GRA fines 11 containers of used tyres shipped before ban


Following Government’s announcement of a ban on the importation on used tyres, dealers moved to import some 11 containers of tyres in order to bypass the new restriction.

This was revealed by Commissioner General of the Guyana Revenue Authority (GRA), Godfrey Statia. He explained to reporters at a press conference on Thursday that with the ban on the importation of used tyres taking effect on April 1, the importers were given a long notice beforehand.

Used Tyres slipped through the system with the new restriction in place

To this end, the dealers had ordered bulks of used tyres ahead of the restriction date, which came in afterwards.

“There were actually 11 containers, I think, that slipped through that came in late after then and they put a fine on the tyres in those 11 containers. So I think we put $600 per tyre; I had first put $1000 but he wrote and appeal, and we say ok we will reduce it,” Statia said.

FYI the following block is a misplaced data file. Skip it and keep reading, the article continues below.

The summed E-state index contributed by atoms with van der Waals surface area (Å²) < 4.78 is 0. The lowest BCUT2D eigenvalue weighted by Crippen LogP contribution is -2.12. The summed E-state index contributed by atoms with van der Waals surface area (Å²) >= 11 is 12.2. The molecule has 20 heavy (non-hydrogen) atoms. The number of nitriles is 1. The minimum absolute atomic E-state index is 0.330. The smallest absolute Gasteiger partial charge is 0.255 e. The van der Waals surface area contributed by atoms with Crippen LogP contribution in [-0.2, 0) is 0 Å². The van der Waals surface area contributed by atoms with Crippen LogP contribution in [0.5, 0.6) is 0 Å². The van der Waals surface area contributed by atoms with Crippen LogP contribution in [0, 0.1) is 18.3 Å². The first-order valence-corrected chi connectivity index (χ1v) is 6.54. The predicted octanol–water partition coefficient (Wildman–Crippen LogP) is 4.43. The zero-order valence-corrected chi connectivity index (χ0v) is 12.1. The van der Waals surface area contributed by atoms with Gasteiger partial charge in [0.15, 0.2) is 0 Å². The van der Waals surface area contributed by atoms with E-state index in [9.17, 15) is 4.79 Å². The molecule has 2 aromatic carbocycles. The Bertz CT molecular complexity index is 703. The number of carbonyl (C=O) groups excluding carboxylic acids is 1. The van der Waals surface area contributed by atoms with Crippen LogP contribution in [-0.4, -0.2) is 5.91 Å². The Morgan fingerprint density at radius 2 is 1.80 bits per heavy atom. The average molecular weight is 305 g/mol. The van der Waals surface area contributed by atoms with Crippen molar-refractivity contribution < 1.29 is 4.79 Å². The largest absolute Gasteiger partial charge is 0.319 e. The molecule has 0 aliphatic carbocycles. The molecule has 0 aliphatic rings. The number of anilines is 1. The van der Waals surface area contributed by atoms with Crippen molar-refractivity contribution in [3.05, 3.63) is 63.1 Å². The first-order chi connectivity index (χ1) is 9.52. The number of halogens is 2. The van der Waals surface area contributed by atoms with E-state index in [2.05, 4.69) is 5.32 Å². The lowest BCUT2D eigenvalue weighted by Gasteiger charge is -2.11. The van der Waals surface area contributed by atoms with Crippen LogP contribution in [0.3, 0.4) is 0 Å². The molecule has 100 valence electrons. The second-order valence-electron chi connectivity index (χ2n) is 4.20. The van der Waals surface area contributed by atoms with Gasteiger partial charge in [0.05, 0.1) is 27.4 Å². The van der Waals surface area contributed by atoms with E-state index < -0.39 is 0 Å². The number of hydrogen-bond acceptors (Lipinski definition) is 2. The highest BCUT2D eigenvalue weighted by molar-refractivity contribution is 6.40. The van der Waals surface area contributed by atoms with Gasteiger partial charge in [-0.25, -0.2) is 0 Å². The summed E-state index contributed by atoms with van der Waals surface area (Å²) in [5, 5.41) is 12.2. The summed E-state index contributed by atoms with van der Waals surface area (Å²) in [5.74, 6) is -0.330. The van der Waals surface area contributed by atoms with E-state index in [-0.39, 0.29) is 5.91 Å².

On this note, the Commissioner General pointed out that the Revenue Authority is not expecting to see an effect in terms of revenues as a result of the ban anytime soon.

“As far as I could see, you would see a reduction in revenue probably until the new year because the guys have restocked and have brought in as much used tyres as they could. So you would not see any effect on the revenues or any effect on the ban until probably next year,” he said.

The April 1 ban on the importation of used tyres was enforced for dealers, while the GRA had allowed a two-month extension period for vehicles that were bought with used tyres before that date.

Importers of vehicles with used tyres that are not in conformity with the 6mm and over standard will be fined for each category of tyres. This includes a $10,000 fine for motor cars, vans, and minibuses; and $15,000 for SUVs and pick-up vehicles.

Moreover, it was reminded that the import duty charged on new tyres was reduced from 30 to 15 per cent effective February 1, 2017.

However, even as Government forges ahead with the implementation of the new law, the Guyana Used Tyres Association continues to protest the move, staging several picketing exercises to get the Government to reverse the ban but to no avail.

In fact, the Association had even submitted a petition with over 100 signatures in support. According to information supplied by the dealers, used tyres cost between $3000 and $5000, whereas new ones would be more than two times that price, as they lament the impact the ban will have on the livelihood of used tyre dealers.



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